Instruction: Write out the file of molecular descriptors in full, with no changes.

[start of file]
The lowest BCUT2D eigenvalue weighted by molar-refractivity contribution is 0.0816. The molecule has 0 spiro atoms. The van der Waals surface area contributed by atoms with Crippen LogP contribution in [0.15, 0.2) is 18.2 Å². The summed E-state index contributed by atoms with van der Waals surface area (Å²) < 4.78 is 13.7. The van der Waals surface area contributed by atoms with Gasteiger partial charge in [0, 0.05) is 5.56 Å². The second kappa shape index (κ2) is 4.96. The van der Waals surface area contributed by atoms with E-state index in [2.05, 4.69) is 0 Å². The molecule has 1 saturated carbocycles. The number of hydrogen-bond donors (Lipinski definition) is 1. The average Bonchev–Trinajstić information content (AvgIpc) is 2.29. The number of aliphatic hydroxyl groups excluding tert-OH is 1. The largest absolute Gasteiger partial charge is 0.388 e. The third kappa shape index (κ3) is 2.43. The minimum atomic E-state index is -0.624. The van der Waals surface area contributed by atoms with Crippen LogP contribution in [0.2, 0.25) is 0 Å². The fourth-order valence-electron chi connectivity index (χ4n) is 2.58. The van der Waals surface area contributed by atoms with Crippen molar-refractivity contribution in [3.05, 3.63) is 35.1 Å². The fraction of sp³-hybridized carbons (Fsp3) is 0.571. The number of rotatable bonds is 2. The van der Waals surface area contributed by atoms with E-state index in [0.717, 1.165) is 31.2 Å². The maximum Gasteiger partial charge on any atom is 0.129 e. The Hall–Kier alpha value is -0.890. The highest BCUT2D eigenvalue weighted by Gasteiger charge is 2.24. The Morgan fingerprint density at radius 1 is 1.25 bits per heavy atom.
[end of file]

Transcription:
The lowest BCUT2D eigenvalue weighted by molar-refractivity contribution is 0.0816. The molecule has 0 spiro atoms. The van der Waals surface area contributed by atoms with Crippen LogP contribution in [0.15, 0.2) is 18.2 Å². The summed E-state index contributed by atoms with van der Waals surface area (Å²) < 4.78 is 13.7. The van der Waals surface area contributed by atoms with Gasteiger partial charge in [0, 0.05) is 5.56 Å². The second kappa shape index (κ2) is 4.96. The van der Waals surface area contributed by atoms with E-state index in [2.05, 4.69) is 0 Å². The molecule has 1 saturated carbocycles. The number of hydrogen-bond donors (Lipinski definition) is 1. The average Bonchev–Trinajstić information content (AvgIpc) is 2.29. The number of aliphatic hydroxyl groups excluding tert-OH is 1. The largest absolute Gasteiger partial charge is 0.388 e. The third kappa shape index (κ3) is 2.43. The minimum atomic E-state index is -0.624. The van der Waals surface area contributed by atoms with Crippen LogP contribution in [0.2, 0.25) is 0 Å². The fourth-order valence-electron chi connectivity index (χ4n) is 2.58. The van der Waals surface area contributed by atoms with Crippen molar-refractivity contribution in [3.05, 3.63) is 35.1 Å². The fraction of sp³-hybridized carbons (Fsp3) is 0.571. The number of rotatable bonds is 2. The van der Waals surface area contributed by atoms with E-state index in [0.717, 1.165) is 31.2 Å². The maximum Gasteiger partial charge on any atom is 0.129 e. The Hall–Kier alpha value is -0.890. The highest BCUT2D eigenvalue weighted by Gasteiger charge is 2.24. The Morgan fingerprint density at radius 1 is 1.25 bits per heavy atom.